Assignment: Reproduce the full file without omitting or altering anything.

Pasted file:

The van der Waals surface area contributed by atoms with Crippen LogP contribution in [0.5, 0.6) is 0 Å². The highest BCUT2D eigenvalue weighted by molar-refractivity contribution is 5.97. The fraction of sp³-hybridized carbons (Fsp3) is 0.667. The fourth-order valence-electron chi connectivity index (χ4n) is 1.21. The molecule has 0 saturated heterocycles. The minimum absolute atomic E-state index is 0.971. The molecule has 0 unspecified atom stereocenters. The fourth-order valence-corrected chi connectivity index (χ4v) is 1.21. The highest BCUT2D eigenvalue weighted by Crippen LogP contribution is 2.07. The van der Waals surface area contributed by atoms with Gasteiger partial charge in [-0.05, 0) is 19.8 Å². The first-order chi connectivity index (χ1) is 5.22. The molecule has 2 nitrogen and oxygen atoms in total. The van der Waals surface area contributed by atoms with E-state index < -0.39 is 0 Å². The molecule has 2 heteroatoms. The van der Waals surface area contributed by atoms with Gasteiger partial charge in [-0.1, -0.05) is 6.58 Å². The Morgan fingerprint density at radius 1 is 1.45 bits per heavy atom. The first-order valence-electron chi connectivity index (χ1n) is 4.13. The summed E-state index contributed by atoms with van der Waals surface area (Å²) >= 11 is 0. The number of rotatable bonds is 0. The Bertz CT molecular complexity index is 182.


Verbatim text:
The van der Waals surface area contributed by atoms with Crippen LogP contribution in [0.5, 0.6) is 0 Å². The highest BCUT2D eigenvalue weighted by molar-refractivity contribution is 5.97. The fraction of sp³-hybridized carbons (Fsp3) is 0.667. The fourth-order valence-electron chi connectivity index (χ4n) is 1.21. The molecule has 0 saturated heterocycles. The minimum absolute atomic E-state index is 0.971. The molecule has 0 unspecified atom stereocenters. The fourth-order valence-corrected chi connectivity index (χ4v) is 1.21. The highest BCUT2D eigenvalue weighted by Crippen LogP contribution is 2.07. The van der Waals surface area contributed by atoms with Gasteiger partial charge in [-0.05, 0) is 19.8 Å². The first-order chi connectivity index (χ1) is 5.22. The molecule has 2 nitrogen and oxygen atoms in total. The van der Waals surface area contributed by atoms with E-state index < -0.39 is 0 Å². The molecule has 2 heteroatoms. The van der Waals surface area contributed by atoms with Gasteiger partial charge in [-0.1, -0.05) is 6.58 Å². The Morgan fingerprint density at radius 1 is 1.45 bits per heavy atom. The first-order valence-electron chi connectivity index (χ1n) is 4.13. The summed E-state index contributed by atoms with van der Waals surface area (Å²) >= 11 is 0. The number of rotatable bonds is 0. The Bertz CT molecular complexity index is 182.